parallelogram of light.
— Sally Bliumis-Dunn
Let us rise up and be thankful,
For if we didn’t learn a lot today,
At least we learned a little,
And if we didn’t learn a little,
At least we didn’t get sick,
And if we got sick,
At least we didn’t die;
So, let us all be thankful!
— The Buddha (attributed)
Gratitude calls us to sit together, to imagine the world as a table of hospitality. To feed one another. To feast, to dance in the streets. To know and celebrate abundance.
— Diana Butler Bass
i thank You God for most this amazing
day: for the leaping greenly spirits of trees
and a blue true dream of sky; and for everything
which is natural which is infinite which is yes
— e.e. cummings
Like other forms of practice, gratefulness makes us more resilient and flexible, and also offers a way to frame and learn from everything that unfolds in our lives.
— Kristi Nelson
Thank you. Thank you. Thank you. Not only for your thoughtful and inspiring work on gratitude, but your continued voice of love and inclusion and justice. I often struggle to make sense of a God of Love — that I believe in with my entire heart — and the “God” that animates so many to act against Love. Your work reminds me of important faith lessons that can get lost in a zeitgeist of cruelty and greed and hate.
I want to tell you about the project of which this note is a part. I turn 50 on October 1st. During the countdown to my birthday, I am writing 100 thank you notes/messages in 100 days. (I have been working on it for a while now and it has already been a grand love experiment.) When I think about what I can do in these crazy times — my boat is so small and the sea is so big — reaching out to those whose life’s work makes the world better makes sense to me. Gratitude begets love begets a better world.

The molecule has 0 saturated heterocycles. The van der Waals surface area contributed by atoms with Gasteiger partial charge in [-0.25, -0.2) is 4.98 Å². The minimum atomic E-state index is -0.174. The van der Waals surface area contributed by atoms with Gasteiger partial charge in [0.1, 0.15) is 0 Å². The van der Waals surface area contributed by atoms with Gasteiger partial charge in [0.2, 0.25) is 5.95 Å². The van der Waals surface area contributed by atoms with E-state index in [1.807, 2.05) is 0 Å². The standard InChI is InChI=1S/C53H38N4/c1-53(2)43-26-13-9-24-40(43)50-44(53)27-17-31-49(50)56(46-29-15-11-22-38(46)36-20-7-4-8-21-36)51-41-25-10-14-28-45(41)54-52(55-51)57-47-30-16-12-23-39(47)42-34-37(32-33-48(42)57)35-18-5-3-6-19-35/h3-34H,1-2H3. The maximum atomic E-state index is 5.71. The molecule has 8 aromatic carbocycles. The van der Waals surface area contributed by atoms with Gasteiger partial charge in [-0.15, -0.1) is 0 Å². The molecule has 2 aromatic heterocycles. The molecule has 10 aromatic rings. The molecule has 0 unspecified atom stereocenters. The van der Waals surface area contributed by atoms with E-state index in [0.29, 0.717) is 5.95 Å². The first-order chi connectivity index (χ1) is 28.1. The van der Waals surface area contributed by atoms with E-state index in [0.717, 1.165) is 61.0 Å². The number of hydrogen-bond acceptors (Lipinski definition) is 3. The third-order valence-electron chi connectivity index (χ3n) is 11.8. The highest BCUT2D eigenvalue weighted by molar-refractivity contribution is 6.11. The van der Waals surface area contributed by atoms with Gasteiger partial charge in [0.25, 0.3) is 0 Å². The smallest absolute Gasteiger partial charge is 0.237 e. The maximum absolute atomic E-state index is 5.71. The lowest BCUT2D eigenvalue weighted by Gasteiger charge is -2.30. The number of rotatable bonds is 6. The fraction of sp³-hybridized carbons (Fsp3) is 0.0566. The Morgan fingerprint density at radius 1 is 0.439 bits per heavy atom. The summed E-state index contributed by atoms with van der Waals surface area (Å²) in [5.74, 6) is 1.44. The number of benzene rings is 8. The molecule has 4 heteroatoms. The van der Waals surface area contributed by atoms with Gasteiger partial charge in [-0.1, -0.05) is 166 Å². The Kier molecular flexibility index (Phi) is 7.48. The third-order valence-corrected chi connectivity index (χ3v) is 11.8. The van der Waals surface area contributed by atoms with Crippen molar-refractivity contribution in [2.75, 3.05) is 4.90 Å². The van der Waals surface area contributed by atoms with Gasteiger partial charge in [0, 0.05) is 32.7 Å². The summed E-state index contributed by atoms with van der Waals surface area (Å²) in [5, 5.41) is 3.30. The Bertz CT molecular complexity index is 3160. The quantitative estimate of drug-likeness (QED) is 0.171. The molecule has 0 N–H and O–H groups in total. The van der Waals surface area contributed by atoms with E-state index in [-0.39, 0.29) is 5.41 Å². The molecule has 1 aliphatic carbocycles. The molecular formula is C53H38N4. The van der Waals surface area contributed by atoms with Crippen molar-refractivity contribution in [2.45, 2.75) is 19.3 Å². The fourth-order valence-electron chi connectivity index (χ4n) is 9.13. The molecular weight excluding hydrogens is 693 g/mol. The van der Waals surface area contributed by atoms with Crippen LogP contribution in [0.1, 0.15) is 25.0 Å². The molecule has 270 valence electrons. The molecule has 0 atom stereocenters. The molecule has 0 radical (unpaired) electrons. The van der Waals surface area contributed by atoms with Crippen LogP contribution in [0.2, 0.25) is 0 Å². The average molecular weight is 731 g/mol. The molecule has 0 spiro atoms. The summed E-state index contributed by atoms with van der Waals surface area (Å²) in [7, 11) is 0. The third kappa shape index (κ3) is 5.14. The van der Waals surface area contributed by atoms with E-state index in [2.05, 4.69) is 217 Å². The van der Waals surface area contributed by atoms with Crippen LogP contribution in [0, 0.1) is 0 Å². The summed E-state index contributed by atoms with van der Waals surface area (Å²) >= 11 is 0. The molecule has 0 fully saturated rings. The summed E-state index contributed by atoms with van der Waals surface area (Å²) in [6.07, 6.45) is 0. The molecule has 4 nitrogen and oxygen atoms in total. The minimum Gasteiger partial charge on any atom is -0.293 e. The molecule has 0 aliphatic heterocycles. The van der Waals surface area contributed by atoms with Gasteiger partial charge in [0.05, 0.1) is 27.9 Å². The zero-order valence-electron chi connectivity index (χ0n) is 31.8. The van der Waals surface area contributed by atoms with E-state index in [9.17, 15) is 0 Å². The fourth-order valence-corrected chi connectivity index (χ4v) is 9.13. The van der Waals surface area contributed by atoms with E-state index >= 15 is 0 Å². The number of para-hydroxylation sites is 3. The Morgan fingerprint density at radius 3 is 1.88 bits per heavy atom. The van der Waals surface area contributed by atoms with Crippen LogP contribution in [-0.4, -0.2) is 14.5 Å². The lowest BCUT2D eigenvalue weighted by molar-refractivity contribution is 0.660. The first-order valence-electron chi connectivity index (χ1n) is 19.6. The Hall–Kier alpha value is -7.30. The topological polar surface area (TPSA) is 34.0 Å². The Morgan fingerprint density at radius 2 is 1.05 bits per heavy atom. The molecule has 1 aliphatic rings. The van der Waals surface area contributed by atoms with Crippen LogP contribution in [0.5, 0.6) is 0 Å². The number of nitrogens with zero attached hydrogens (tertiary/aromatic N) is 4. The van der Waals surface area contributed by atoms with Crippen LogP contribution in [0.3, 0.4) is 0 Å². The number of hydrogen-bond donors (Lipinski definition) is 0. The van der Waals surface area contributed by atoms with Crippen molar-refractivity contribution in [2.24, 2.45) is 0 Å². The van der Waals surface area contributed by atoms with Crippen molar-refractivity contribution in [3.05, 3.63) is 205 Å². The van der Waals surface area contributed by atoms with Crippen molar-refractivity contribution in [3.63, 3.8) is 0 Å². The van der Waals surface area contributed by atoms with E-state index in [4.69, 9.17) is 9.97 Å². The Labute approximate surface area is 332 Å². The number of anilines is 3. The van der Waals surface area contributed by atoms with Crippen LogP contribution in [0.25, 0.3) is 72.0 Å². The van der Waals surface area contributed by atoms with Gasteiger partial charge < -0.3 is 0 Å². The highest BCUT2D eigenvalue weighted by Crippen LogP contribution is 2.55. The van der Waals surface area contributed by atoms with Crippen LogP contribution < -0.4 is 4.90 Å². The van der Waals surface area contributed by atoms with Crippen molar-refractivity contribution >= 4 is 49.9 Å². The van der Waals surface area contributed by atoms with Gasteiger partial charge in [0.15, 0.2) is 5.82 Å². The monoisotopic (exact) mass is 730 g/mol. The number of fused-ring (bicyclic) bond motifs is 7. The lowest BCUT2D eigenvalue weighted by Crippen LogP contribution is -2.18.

A few quick thoughts on how I came to this project. I started focusing on gratitude in the summer of 2017. I was knee deep working on a political campaign and needed to breathe. I had completed my PH.D. in 2003 studying the existential concept of wide-awakeness. I found the concepts of wide-awareness and gratitude kept converging in interesting ways. I needed to know more. I started a daily gratitude practice and began an investigation. Today, many years, and more than 20 gratitude-focused interviews with everyone from yogis, to professors, to a Colonel in the United States Air Force, and teaching a writing class focused on gratitude in a men’s Federal prison, to this 100 in 100 Days Project, I am constructing what can be loosely understood as a grounded theory of gratitude.
Thank you again, Diana. Thank you for kindness, wisdom, and leadership. From church history, to building religious community, to spiritual revolution, your scholarship informs all of us who seek to understand. On National Gratitude Day, thank you specifically for your work on gratitude. May you and your family be surrounded in the same light and love you share with the world in your work.
I am grateful, Diana, for the ways in which you share your feelings and insights.